Certified Verification with Applications
What it is
The focus of the seminar series is to build a bridge between research groups in Kaiserslautern with interests in formal verification, machine learning, distributed systems, and embedded systems, oriented towards the topic of certified verification. The past decades have seen the rise of powerful methods in formal verification and machine learning, including SAT and SMT-solvers, deep neural networks, program synthesis, and property-directed reachability (IC3), to mention a few. Such techniques, as well as the optimizations that are applied to increase scalability and applicability, often become so complex that bugs in those implementations start to creep in. We are interested in techniques that can ensure correctness in those implementations, including certified solvers, certified verifiers, and type systems, among others. The aim of the seminar series is to exchange ideas that could lead to the development of such techniques.
- Automated Reasoning Group
- Embedded Systems Group
- Machine Learning Group
- Programming Languages Group
- Rigorous Software Engineering Group (MPI)
When and where
- Online via Zoom
- Date and time: Thursdays 13:00
- Check the schedule below for exact dates.
- A longer-term plan can be found in this Google Calendar.
- To get the Zoom link of the next talks, please subscribe to the seminar's mailing list as follows:
- Write a mail to email@example.com with subject "subscribe arg-cervera Yourfirstname Yourlastname" and empty message body.
- If you have any questions, feel free to contact Pascal Bergsträßer (bergstraesser[at]cs.uni-kl.de).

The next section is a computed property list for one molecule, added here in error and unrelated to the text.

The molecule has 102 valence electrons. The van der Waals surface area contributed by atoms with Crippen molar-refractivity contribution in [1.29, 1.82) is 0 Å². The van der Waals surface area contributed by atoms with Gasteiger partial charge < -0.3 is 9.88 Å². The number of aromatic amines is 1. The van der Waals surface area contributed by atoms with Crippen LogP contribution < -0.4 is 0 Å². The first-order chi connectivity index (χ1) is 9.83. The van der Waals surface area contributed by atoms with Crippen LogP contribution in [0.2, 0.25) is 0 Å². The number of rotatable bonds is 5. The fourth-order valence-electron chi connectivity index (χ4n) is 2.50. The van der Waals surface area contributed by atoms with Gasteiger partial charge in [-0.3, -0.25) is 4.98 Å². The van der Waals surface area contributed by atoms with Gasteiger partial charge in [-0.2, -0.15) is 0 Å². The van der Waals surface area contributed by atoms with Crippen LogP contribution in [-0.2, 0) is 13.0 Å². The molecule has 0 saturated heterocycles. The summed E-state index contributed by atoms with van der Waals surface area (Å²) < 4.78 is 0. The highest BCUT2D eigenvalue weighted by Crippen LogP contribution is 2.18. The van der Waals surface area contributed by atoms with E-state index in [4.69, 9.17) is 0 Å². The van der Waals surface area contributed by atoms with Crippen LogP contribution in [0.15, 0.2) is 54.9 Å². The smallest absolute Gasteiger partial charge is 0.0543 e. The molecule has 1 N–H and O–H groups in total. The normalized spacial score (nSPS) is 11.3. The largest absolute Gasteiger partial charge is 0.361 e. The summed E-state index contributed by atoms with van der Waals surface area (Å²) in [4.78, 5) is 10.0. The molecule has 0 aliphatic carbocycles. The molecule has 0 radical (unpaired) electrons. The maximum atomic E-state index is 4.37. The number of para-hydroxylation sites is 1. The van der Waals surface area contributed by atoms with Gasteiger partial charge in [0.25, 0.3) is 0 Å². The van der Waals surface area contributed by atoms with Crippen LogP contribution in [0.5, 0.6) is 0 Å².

- 22.04.21: Talk by Pablo Barceló
- Title: Explainability Queries for ML Models and its Connections with Data Management Problems
In this talk I will present two recent examples of my research on explainability problems over machine learning (ML) models. In rough terms, these explainability problems deal with specific queries one poses over a ML model in order to obtain meaningful justifications for their results. Read Less Both of the examples I will present deal with “local” and “post-hoc” explainability queries. Here “local” means that we intend to explain the output of the ML model for a particular input, while “post-hoc” refers to the fact that the explanation is obtained after the model is trained. In the process I will also establish connections with problems studied in data management. This with the intention of suggesting new possibilities for cross-fertilization between the area and ML. The first example I will present refers to computing explanations with scores based on Shapley values, in particular with the recently proposed, and already influential, SHAP-score. This score provides a measure of how different features in the input contribute to the output of the ML model. We provide a detailed analysis of the complexity of this problem for different classes of Boolean circuits. In particular, we show that the problem of computing SHAP-scores is tractable as long as the circuit is deterministic and decomposable, but becomes computationally hard if any of these restrictions is lifted. The tractability part of this result provides a generalization of a recent result stating that, for Boolean hierarchical conjunctive queries, the Shapley-value of the contribution of a tuple in the database to the final result can be computed in polynomial time. The second example I will present refers to the comparison of different ML models in terms of important families of (local and post-hoc) explainability queries. For the models, I will consider multi-layer perceptrons and binary decision diagrams. The main object of study will be the computational complexity of the aforementioned queries over such models. The obtained results will show an interesting theoretical counterpart to wisdom’s claims on interpretability. This work also suggests the need for developing query languages that support the process of retrieving explanations from ML models, and also for obtaining general tractability results for such languages over specific classes of models.